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Publication numberUS4413904 A
Publication typeGrant
Application numberUS 06/240,256
Publication dateNov 8, 1983
Filing dateMar 4, 1981
Priority dateMar 10, 1980
Fee statusPaid
Also published asDE3176855D1, EP0035755A2, EP0035755A3, EP0035755B1
Publication number06240256, 240256, US 4413904 A, US 4413904A, US-A-4413904, US4413904 A, US4413904A
InventorsToshio Hamada, Fumio Ohtomo
Original AssigneeTokyo Kogaku Kikai Kabushiki Kaisha
Export CitationBiBTeX, EndNote, RefMan
External Links: USPTO, USPTO Assignment, Espacenet
Electro-optical range finder using three modulation frequencies
US 4413904 A
Abstract
An electro-optical range finder using three modulation frequencies for providing light beams to be projected. The device is characterized by the fact that the highest frequency is not an approximation to the other two frequencies but the other two frequencies are approximation to each other.
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Claims(4)
We claim:
1. In an electro-optical range finder including:
projector means for radiating a ray of light having a given modulation frequency;
light-receiving means for receiving the ray of light reflected by a reflector positioned at a measuring point and for converting it into an electric signal;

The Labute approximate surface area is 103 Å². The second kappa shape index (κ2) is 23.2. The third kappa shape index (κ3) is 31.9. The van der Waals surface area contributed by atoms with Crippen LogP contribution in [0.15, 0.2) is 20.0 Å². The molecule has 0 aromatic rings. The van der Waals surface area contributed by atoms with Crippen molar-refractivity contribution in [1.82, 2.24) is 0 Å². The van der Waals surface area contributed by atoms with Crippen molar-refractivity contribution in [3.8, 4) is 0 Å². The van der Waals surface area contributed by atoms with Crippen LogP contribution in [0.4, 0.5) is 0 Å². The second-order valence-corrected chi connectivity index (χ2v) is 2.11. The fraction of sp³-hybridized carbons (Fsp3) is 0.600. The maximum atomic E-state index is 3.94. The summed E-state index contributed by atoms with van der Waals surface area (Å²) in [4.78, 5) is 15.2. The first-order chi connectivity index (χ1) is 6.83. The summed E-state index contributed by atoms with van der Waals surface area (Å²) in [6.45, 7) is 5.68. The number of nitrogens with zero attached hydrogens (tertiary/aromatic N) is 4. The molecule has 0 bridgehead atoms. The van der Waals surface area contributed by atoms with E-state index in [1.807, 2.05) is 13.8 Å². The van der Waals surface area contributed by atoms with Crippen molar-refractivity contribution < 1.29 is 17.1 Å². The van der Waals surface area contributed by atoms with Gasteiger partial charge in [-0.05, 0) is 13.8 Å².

a mixer for mixing the electric signal from said light-receiving means and a reference signal; and
an arithmetic circuit for computing the distance between the measuring point and the range finder positioned at a setting point by the change in phases between the signal from said mixer and a divided signal of said modulation frequency;
the improvement wherein said projector means further includes means for selectively radiating the rays of light with first, second and third modulation frequencies which are different from each other, said first modulation frequency having a value at least ten times higher than said second and third modulation frequencies, and said second and third modulation frequencies being approximations to each other within a maximum limit of ±20%.
2. The electro-optical range finder according to claim 1 wherein said reference signal is composed of second, third and fourth reference signals and each is so determined as to satisfy the following equation:
f.sub.4 =f.sub.1 ±|f.sub.2 -f.sub.3 |
where f1 is the first frequency of the electric signal forming said first modulation frequency; f2 is the second frequency of the electric signal forming said second modulation frequency and said second reference signal; f3 is the third frequency of the electric signal forming said third modulation frequency and said third reference signal; and f4 is the fourth frequency of the electric signal forming said fourth reference signal.
3. The electro-optical range finder according to claim 2 which further includes: